If you are looking for big name speakers to headline your legal conference, they don’t come much bigger than the President of the UK Supreme Court. The Law Society of Scotland has been fortunate to secure the services of Lady Hale to deliver the first keynote address at this year’s Leading Legal Excellence event, on 26 October.
Scottish cases appealed to London have regularly been both high profile and contentious, both in private law (negligence and family law issues have been prominent) and public law (judgment is currently awaited on the competence of the Scottish Parliament’s EU Withdrawal (Legal Continuity) Bill, for example). So when Lady Hale chooses to speak on “The contribution of Scottish cases to developing United Kingdom law”, we can anticipate some thought-provoking comments.
Some Scots lawyers might raise an eyebrow even at her title. Is there such a thing as UK law? Does it not tend to be used by those who assume English law applies to the whole of the UK?
Hale is undeterred at the suggestion. “There certainly is such a thing as UK law. Much of the statute book applies throughout the UK, including the whole of EU law (for now), human rights law, employment and equality law, social security, immigration and tax law. And it is acknowledged that some areas of the civil law should develop in the same way both north and south of the border, most notably the law of negligence, which is very largely derived from cases emanating from Scotland – so much so that the English might say that it has meant applying Scots law to England.”
And while her main focus is on Scottish cases appealed to the House of Lords or the UK Supreme Court, she points out that cases decided by the Scottish courts can also be influential in appeals from the other parts of the UK, and are regularly cited.
Wha’s like us?
Hale’s advance publicity highlights that “Above all, these days, Scottish cases have been at the forefront of the developing devolution jurisprudence.” But do they, I wonder, have a wider relevance for the rest of the UK when each jurisdiction has a different settlement?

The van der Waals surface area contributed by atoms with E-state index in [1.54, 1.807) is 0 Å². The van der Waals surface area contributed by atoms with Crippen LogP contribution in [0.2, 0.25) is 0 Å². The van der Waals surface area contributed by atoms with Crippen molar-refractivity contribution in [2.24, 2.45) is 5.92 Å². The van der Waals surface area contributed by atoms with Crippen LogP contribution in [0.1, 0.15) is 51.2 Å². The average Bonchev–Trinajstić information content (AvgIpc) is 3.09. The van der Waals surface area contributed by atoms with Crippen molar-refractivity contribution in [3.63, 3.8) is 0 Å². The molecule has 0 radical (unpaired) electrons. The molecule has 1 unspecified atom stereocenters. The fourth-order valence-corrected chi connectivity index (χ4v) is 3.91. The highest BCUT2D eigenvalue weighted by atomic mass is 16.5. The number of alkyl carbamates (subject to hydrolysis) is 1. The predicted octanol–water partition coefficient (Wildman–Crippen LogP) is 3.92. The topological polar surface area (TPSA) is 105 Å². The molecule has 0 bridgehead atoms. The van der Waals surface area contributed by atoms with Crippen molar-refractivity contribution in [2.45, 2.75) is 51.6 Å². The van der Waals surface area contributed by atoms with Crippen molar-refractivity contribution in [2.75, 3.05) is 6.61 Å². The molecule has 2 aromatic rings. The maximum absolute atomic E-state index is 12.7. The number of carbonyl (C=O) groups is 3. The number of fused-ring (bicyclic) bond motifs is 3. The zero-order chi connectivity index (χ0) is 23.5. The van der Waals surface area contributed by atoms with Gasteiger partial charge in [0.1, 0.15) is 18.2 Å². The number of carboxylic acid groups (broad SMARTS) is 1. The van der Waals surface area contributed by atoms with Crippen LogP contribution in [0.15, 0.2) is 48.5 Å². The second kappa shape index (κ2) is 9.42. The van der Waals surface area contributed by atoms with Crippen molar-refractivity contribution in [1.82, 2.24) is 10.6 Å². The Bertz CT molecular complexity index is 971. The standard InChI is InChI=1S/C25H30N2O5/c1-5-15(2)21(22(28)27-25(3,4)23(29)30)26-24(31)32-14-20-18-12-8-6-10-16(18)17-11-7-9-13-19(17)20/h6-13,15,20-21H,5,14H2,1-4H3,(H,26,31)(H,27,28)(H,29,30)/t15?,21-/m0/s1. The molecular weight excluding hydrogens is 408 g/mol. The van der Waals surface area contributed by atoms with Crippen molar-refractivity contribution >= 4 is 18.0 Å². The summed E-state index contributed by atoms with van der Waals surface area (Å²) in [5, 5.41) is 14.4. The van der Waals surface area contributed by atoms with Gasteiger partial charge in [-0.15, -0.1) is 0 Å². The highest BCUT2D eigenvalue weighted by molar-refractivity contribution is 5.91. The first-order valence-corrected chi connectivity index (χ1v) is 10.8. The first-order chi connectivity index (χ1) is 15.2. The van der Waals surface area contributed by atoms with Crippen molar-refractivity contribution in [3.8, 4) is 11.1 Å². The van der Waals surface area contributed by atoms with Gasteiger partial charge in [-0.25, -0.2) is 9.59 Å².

“There are some common themes that apply across all three devolution settlements,” she replies, “so the Scottish cases have relevance for Wales and Northern Ireland and vice versa. It is not surprising that the Welsh and Northern Irish Law Officers intervened in the recent reference from Scotland” – on the EU Withdrawal Bill.
Again, the publicity poses the teasing question whether the cases “tell us anything about the special character of Scottish litigators? Or are we more alike than we are different?” Could it not just be, I ask, that Scottish cases are different to Hale as an English lawyer simply because they are Scottish?
Her reply prolongs the intrigue: “But the answer could be that, as far as it seems to us in the Supreme Court, there is no – or very little – difference, and we are all the same under the skin. Would that be a disappointment to you?”
I try another tack. Scots lawyers often take pride in their law as a system built on principle, contrasting it to the precedent-based development of the English common law. As an English lawyer who has become familiar with the Scottish system, does she see the comparison as valid? Do Scots lawyers have a different way of thinking?
Less than we might like to believe, is again the answer here. “Oliver Wendell Holmes may have said that ‘The life of the law has not been logic; it has been experience,’ but he was comparing law to mathematics. It is a great mistake to think that the common law is not also made up of principles – the principles developed by the judges over the centuries rather than derived from a codified rule book. Those codified rule books were themselves derived from a multitude of decided cases, as is the common law, and have since been developed by the judges in much the same way. We have more in common than some of us think.”
To broaden the scope a bit, I query whether having separate legislation on both sides of the border can also influence the court’s thinking. A likely candidate is in Hale’s own field of family law, particularly the different approaches to financial rights on divorce or for cohabitants. Can it be said that the court does sometimes take note of these, even if they cannot directly influence the result of a case?
“We do indeed sometimes take note of the separate legislative developments on both sides of the border. In family law it is fair to say that at present Scottish law is something of an outlier when compared with England & Wales, Northern Ireland and the Republic of Ireland. But there is a move to bring English law closer to that in Scotland, as championed for example, by the English judges in Gow v Grant. Other moves in that direction might be less popular than giving financial remedies to cohabitants.”